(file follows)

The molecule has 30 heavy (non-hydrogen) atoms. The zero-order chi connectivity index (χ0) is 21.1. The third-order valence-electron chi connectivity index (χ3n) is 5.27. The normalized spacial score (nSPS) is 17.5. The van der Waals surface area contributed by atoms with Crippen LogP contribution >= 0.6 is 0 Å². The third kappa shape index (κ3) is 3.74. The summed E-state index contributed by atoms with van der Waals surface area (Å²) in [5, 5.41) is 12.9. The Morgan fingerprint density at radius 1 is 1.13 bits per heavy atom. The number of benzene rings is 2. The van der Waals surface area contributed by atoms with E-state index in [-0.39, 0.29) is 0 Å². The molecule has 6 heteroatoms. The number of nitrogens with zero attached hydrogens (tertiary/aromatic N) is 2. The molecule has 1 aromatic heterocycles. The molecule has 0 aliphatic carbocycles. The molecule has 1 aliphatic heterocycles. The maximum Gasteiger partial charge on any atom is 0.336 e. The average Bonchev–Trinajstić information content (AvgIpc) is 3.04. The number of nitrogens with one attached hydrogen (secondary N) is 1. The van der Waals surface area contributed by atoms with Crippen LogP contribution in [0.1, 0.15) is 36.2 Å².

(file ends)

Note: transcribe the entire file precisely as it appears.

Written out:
The molecule has 30 heavy (non-hydrogen) atoms. The zero-order chi connectivity index (χ0) is 21.1. The third-order valence-electron chi connectivity index (χ3n) is 5.27. The normalized spacial score (nSPS) is 17.5. The van der Waals surface area contributed by atoms with Crippen LogP contribution >= 0.6 is 0 Å². The third kappa shape index (κ3) is 3.74. The summed E-state index contributed by atoms with van der Waals surface area (Å²) in [5, 5.41) is 12.9. The Morgan fingerprint density at radius 1 is 1.13 bits per heavy atom. The number of benzene rings is 2. The van der Waals surface area contributed by atoms with E-state index in [-0.39, 0.29) is 0 Å². The molecule has 6 heteroatoms. The number of nitrogens with zero attached hydrogens (tertiary/aromatic N) is 2. The molecule has 1 aromatic heterocycles. The molecule has 0 aliphatic carbocycles. The molecule has 1 aliphatic heterocycles. The maximum Gasteiger partial charge on any atom is 0.336 e. The average Bonchev–Trinajstić information content (AvgIpc) is 3.04. The number of nitrogens with one attached hydrogen (secondary N) is 1. The van der Waals surface area contributed by atoms with Crippen LogP contribution in [0.1, 0.15) is 36.2 Å².